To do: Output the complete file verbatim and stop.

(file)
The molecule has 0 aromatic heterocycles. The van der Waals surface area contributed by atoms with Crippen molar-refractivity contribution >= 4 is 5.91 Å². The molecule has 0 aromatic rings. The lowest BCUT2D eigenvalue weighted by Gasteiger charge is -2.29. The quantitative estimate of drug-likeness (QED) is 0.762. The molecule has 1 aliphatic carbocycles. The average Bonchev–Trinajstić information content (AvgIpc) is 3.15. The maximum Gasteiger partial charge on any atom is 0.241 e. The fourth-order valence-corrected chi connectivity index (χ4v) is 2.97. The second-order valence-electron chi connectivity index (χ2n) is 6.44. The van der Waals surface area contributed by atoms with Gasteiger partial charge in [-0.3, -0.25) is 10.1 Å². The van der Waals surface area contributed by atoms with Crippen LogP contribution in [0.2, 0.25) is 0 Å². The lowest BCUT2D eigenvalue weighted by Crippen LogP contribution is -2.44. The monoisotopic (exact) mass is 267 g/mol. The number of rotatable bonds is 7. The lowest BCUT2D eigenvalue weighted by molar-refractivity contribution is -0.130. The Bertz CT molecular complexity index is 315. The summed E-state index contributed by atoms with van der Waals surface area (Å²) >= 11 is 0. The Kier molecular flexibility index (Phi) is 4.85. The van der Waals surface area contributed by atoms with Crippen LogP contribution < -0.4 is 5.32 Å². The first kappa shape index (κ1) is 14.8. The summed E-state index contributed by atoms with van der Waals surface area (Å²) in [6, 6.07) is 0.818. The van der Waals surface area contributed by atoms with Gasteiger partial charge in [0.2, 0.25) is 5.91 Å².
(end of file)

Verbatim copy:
The molecule has 0 aromatic heterocycles. The van der Waals surface area contributed by atoms with Crippen molar-refractivity contribution >= 4 is 5.91 Å². The molecule has 0 aromatic rings. The lowest BCUT2D eigenvalue weighted by Gasteiger charge is -2.29. The quantitative estimate of drug-likeness (QED) is 0.762. The molecule has 1 aliphatic carbocycles. The average Bonchev–Trinajstić information content (AvgIpc) is 3.15. The maximum Gasteiger partial charge on any atom is 0.241 e. The fourth-order valence-corrected chi connectivity index (χ4v) is 2.97. The second-order valence-electron chi connectivity index (χ2n) is 6.44. The van der Waals surface area contributed by atoms with Gasteiger partial charge in [-0.3, -0.25) is 10.1 Å². The van der Waals surface area contributed by atoms with Crippen LogP contribution in [0.2, 0.25) is 0 Å². The lowest BCUT2D eigenvalue weighted by Crippen LogP contribution is -2.44. The monoisotopic (exact) mass is 267 g/mol. The number of rotatable bonds is 7. The lowest BCUT2D eigenvalue weighted by molar-refractivity contribution is -0.130. The Bertz CT molecular complexity index is 315. The summed E-state index contributed by atoms with van der Waals surface area (Å²) >= 11 is 0. The Kier molecular flexibility index (Phi) is 4.85. The van der Waals surface area contributed by atoms with Crippen LogP contribution < -0.4 is 5.32 Å². The first kappa shape index (κ1) is 14.8. The summed E-state index contributed by atoms with van der Waals surface area (Å²) in [6, 6.07) is 0.818. The van der Waals surface area contributed by atoms with Gasteiger partial charge in [0.2, 0.25) is 5.91 Å².